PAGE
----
Watchdog seeks feedback on proposed changes to Competition Act

Tweaks aimed at formalising and streamlining processes, as well as boosting enforcement

The Competition Commission of Singapore (CCS) is seeking feedback on proposed changes to the Competition Act, which aims to level the playing field among businesses and promote innovation and productivity.

"The key aims of the amendments are to provide CCS with appropriate enforcement tools in line with international best practices and to streamline existing processes," it said in a statement yesterday.

The proposed changes seek to:

• codify the process of providing confidential advice to businesses for anticipated mergers, which already exists under the CCS Guidelines on Merger Procedures 2012;

• enable businesses under investigation to offer legally binding commitments to address any anti-competitive conduct involving sections 34 and 47 of the Act; and

• enable the commission's evidence-gathering and investigation process to be more efficient, to minimise any potential disruption to businesses.

The commission, a statutory board under the Ministry of Trade and Industry, said the proposed changes have been introduced after taking into account the commission's practical experience in enforcing the Act.

For the first proposed change, the commission noted that since 2012, businesses that are considering mergers and are concerned about whether these would infringe the Competition Act have been able to approach it for confidential advice.

The proposed change will formalise the process and provide greater assurance for businesses to consider confidential advice when assessing if a potential merger would infringe the Act.

As for the second proposed change, the commission said during its investigations into potential infringements, companies being probed may offer voluntary undertakings to address the competition concerns identified. Should the commission accept these undertakings, the investigation would stop there.

However, in the case of any future breach of these undertakings, the commission would have to reopen the investigation, which is resource-intensive and does not allow it to address the harm done to the market in a timely way. This is because the voluntary undertakings are neither binding nor enforceable.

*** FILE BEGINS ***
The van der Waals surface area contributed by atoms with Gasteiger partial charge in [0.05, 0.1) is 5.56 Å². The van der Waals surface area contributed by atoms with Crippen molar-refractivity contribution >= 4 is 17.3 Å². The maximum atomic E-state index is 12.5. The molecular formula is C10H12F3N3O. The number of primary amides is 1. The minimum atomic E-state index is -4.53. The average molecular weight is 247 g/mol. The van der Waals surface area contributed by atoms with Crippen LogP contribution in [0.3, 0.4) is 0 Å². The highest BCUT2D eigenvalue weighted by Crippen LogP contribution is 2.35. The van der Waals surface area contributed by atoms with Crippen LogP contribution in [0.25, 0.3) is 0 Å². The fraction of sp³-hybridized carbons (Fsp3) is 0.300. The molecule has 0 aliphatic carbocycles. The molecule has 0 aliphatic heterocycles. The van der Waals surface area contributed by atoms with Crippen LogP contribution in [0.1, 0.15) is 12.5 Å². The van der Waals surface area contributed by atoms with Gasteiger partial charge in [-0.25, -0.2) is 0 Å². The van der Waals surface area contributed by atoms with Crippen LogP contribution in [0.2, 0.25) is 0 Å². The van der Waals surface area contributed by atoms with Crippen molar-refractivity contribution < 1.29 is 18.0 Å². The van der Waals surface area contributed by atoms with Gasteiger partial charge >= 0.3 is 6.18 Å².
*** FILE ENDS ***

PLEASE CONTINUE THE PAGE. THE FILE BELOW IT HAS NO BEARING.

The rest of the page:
The commission is thus proposing the rule change to enable these companies to offer legally binding commitments to address the anti-competitive conduct. Where there is a breach of such commitments, it can then enforce the commitments through the courts.

For the third proposed change, occupants of premises that the CCS inspects or searches are currently required to provide only an explanation of the documents seized on the premises, or information uncovered during the inspections.

The commission is not empowered to ask general questions in the investigation without first serving a written notice under Section 63. This limits the efficiency of its investigation as it has to serve written notices on each individual to be interviewed.

The proposed change will enable the commission's evidence-gathering process to be more effective. It also assured that the scope of its questioning will still be limited to the subject matter or purpose of the probe, and the change does not expand its powers of investigation.

"Rather, the aim of the proposed amendment is to streamline the process of service of the various documents to occupants of a premise and minimise any potential disruption to businesses," it said.

The closing date for the submission of feedback is Jan 11. The consultation documents can be downloaded from the CCS website at under the section Public Register and Consultation, and the government online consultation portal at

The commission welcomes responses from all sources, including law firms, the business community, government departments and members of the public.

A version of this article appeared in the print edition of The Straits Times on December 22, 2017, with the headline 'Watchdog seeks feedback on proposed changes to Competition Act'. Print Edition | Subscribe